Install qemu and supporting utilities:-
sudo apt install qemu-kvm libvirt-bin ubuntu-vm-builder bridge-utils virtinst
At the time of writing, 18.04 is the latest. I usually store ISOs in a separate directory to the VM images, so feel free to adjust the below to suit.
Create a guest
Create a guest VM. Again, the below settings are really a minimum requirement, so adjust to your tastes.
virt-install --name=dokku --vcpus=1 --memory=1024 --cdrom=ubuntu-18.04.1-live-server-amd64.iso --disk size=10
This will open up
so you can see the console. Alternatively, you can use the
option to enable the VNC server.
Install Ubuntu. You can accept the defaults. You might need to enable the universe repository, which you can do by editing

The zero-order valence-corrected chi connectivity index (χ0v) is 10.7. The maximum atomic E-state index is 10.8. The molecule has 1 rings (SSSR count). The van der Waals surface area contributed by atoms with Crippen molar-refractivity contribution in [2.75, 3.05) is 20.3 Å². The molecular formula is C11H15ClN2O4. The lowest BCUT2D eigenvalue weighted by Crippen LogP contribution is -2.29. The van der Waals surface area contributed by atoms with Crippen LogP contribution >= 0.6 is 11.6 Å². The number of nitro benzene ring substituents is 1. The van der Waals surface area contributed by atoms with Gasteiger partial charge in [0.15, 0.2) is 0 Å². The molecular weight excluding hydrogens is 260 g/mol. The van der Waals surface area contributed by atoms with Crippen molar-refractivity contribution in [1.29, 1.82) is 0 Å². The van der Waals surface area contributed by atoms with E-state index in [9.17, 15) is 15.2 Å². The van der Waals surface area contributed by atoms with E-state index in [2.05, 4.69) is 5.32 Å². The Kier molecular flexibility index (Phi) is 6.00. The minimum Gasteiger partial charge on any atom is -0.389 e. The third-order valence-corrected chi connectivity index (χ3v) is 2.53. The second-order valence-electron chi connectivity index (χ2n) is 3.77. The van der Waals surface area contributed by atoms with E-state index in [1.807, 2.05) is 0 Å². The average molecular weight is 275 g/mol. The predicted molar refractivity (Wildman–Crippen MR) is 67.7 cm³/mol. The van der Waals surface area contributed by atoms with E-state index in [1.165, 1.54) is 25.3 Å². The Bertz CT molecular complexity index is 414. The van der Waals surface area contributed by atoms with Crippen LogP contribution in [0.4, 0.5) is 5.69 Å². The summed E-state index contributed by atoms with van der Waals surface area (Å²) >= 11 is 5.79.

for more information).
Download the Dokku installer:-
Have a look at bootstrap.sh before running it, making sure nobody’s snuck anything nefarious in there. If you’re feeling particularly paranoid,
itself pulls the Docker install script, so you might want to grab that too and give it a once-over before continuing.
Run the installer:-
chmod +x bootstrap.sh
Open http://<your vm IP>/ in a browser, and tell Dokku:-
- your SSH public key
- a hostname
- whether you want to enable virtualhost naming
Once you hit Finish Setup, Dokku will shut down the web server and redirect you to http://dokku.viewdocs.io/dokku~v0.12.12/deployment/application-deployment/
, giving you the first steps to deploying apps to Dokku.
, a fork from deviantony/docker-elk
. This fork includes an rsyslog
container running on port 10514 so you can pump syslog into Elasticsearch out of the box.
, a fork of the now-defunct overshard/docker-teamspeak
. I’ve updated this to support Teamspeak